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And here we go

I was right, I completely undersold The Dark Knight. It's a masterpiece, in which the narrative is told in beautiful frame after frame. The scenes are cut fast and the sequences packed with tension and detail, you have to stay locked in; you blink and you missed something.

The story comes at you--fast--wave after wave and you'll find it difficult to breathe, but that's the kind of suspense I've been begging for. It's mostly unpredicted, and when you know something's coming you're supposed to and that put me in an emotional state that was surprising. The dialogue is incredible, nearly every comment has a deeper meaning underneath it all, and I know I didn't catch all of it (thank the world for multiple screenings). There's a number of times where Batman is in one place, the action is in another and the villain is across town, laughing at them as they scramble and try to figure it all out. Sub-characters, like Alfred and Fox, keep you and Bruce just above insanity, too much of The Joker can be a real bad thing. But its The Joker that makes this film everything it is.

Heath Ledger's performance steals every frame. There's two points of dialogue that get you to the core and you understand him, who he is and why he exists. If you're going out to see Heath, he's not in this movie, he delivers such a powerful performance its unrecognizable. He's been replaced by a madman, posing questions to you that cut deep into your very nature. As he taunts his victims, it's like he's taunting you. Teasing you and seeing if you'll break, not for any material gain, but because he likes the sport. There's no logical process, but there's a plan and he's one step ahead of everyone else. I found myself leaning in every time The Joker appeared on screen, just to catch another one liner or sly comment on what everyone else's problem is. This isn't The Joker I knew from the comic, the face paint throws me off, but his psychology is familiar; this is the epic villain, comic book adaptations have been waiting for.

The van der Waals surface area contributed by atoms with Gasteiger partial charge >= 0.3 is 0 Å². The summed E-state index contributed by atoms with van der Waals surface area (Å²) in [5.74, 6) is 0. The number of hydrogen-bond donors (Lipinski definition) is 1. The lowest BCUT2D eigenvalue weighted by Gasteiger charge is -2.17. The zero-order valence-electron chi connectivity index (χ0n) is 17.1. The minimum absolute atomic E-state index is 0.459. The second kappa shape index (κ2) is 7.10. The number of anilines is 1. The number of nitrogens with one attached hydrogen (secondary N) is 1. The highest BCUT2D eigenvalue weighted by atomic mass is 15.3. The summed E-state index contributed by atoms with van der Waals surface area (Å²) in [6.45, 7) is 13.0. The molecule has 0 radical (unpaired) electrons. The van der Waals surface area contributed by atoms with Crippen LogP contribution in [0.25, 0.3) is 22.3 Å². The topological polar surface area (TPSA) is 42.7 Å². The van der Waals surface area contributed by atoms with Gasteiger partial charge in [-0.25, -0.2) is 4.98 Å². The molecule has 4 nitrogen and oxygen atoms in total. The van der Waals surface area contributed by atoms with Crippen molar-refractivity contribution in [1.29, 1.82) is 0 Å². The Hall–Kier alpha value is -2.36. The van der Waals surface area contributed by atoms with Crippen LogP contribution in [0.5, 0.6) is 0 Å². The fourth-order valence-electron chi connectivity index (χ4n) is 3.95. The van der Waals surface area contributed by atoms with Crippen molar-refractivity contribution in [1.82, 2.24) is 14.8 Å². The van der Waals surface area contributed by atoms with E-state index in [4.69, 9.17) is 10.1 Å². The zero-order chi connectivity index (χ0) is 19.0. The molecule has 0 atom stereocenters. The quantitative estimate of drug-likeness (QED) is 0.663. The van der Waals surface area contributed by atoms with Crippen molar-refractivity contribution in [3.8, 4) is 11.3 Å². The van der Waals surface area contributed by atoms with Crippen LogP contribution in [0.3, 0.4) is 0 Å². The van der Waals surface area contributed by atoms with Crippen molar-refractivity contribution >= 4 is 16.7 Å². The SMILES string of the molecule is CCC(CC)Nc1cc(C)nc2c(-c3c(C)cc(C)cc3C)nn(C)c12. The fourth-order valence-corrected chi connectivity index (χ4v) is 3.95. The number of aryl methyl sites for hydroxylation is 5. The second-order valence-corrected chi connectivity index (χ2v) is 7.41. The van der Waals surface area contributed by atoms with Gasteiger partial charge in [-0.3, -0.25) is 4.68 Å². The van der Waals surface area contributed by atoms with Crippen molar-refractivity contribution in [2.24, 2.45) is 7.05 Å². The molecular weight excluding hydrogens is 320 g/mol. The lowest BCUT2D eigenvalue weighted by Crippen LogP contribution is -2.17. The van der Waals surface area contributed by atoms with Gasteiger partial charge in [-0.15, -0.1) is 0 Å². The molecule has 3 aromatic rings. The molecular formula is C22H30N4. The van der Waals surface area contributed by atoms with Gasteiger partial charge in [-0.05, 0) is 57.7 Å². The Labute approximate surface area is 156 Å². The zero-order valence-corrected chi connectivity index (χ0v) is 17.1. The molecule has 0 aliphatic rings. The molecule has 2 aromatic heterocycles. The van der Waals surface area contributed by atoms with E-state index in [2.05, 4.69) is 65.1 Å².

You can take this film on its surface, it lets you, but you wouldn't be accepting it for what it really is. It's an epic film because its universal and relatable, it asks big questions in short scenes. There's situations where you have to ask yourself, what would you do, and that answer may surprise (or frighten) you. It invites you to find things, perhaps you wish, you didn't know about yourself. (I did, and that's why I'm going again in 6 hours!)

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